What Will Your Name Stand For?

By Kelly Kuhn, Columnist

I was sitting in my living room playing a video game on my iPad. In the background, I heard the rumbling of the news on the television. Everything sounded like white noise until I heard the words “Brown vs. The Board of Education.” My ears perked up and I believe I did the dog head tilt. I thought to myself, “What in the word is happening now? Are they trying to undo that law now?” It turns out; the news was reporting that the namesake of the Supreme Court Case, Linda Brown, had died.

I guess I had not given it much thought, but there was a person behind the name. There were actually five families involved in the case. “Dozens of parents signed on as plaintiffs, including Topeka, Kansas, resident Oliver Brown, a welder and World War II veteran who served as an assistant pastor at his local church. When the Supreme Court consolidated the cases in 1952, Brown’s name appeared in the title. This was done on purpose, a Supreme Court justice later explained, ‘so that the whole question would not smack of being a purely southern one.’” However, the case could have easily been called Carper, Emanuel, Henderson, or Todd vs. The Board of Education.

All of a sudden, the news flashed a picture of young girl who could not be more than 12, leading the fight to end segregation public schools. The civil rights movement did not just start in the 1950’s. It has been going on for centuries and all over the world. One of the early leaders of the U.S. civil rights movement was gone.

However, some people brought it upon themselves to attempt to undo the hard work these civil rights activists have done. The Unite the Right rally, also known as the Charlottesville rally, was a far-right rally that occurred in Charlottesville, Virginia, from August 11 to 12, 2017. Its stated goal was to oppose the removal of a statue of Robert E. Lee from Emancipation Park. Another organizer, Nathan Damigo, said the rally intended to unify the white nationalist movement in the United States. Protesters included white supremacists, white nationalists, neo-Confederates, Klansmen, neo-Nazis, and various militias. Some of the marchers chanted racist and anti-Semitic slogans, carried semi-automatic rifles, swastikas, Confederate battle flags, and anti-Muslim and anti-Semitic banners. The rally occurred amidst the backdrop of controversy generated by the removal of Confederate monuments throughout the country in response to the Charleston church shooting in 2015. The event turned violent after protesters clashed with counter-protesters, leaving one dead and more than 30 injured.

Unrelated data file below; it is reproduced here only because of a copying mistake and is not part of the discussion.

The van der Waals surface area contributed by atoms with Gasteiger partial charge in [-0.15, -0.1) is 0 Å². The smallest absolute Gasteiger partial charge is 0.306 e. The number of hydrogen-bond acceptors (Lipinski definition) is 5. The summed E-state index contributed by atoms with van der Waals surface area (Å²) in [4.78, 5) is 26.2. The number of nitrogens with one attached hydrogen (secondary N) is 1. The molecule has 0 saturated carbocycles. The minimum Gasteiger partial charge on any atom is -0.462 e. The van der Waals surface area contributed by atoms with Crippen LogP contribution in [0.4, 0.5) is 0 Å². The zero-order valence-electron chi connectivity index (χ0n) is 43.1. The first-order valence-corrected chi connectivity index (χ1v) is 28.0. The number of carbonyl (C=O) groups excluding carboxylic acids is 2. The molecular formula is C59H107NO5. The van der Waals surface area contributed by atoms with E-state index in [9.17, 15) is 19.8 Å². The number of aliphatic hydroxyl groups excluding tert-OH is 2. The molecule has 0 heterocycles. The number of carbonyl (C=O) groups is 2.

Colin Kaepernick did the unspeakable according to our current president and asked Americans to use critical thinking to support Black Lives Matter. Instead of standing for the National Anthem, the NFL quarterback started kneeling. Many other teams and members started to support the effort as the President tweeted against the right of peaceful protest and freedom of speech.  

On February 14, 2018, Valentines Day, 17 people were murdered at Marjory Stoneman Douglas High School in Parkland, Fl. The first response from the government was to offer their thoughts and prayers.  When the students stood up and told Congress to keep their thoughts and prayers, they wanted the government to do their jobs and fix gun violence through legislation. Congress and the President wanted to equipment teachers with guns. The students have not given up on their quest. We will have to see how this story plays out.

 

How did America go from being a nation of change to a nation of suppression? The right to vote in a fair election is being limited with gerrymandering. A president who believes in freedom of speech as long as the speech is something his party agrees with. And a congress, which seems to have forgotten the evils of past racism, segregation, hate, and murder.  

How many of our fellow Americans, African American – Muslim American – Chinese American – Latin American, brothers and sisters have to continue to live in fear? In fear of their freedom, lives, and happiness. It is time to take a page out of Brown’s playbook and stand for what is right, acceptance and equality for everyone no matter race, gender, or sexual orientation. Will American students let the fight for equality die with the following names Harriet Tubman, Sojourner Truth, Nelson Mandela, Nina Simone, Mary McLeod Bethune, Lena Horne, Marva Collins, Rosa Parks, W.E.B. Du Bois, Malcolm X and Martin Luther King Jr. Now we add Linda Brown to the list. Stand up and let your voices be heard before it it too late.

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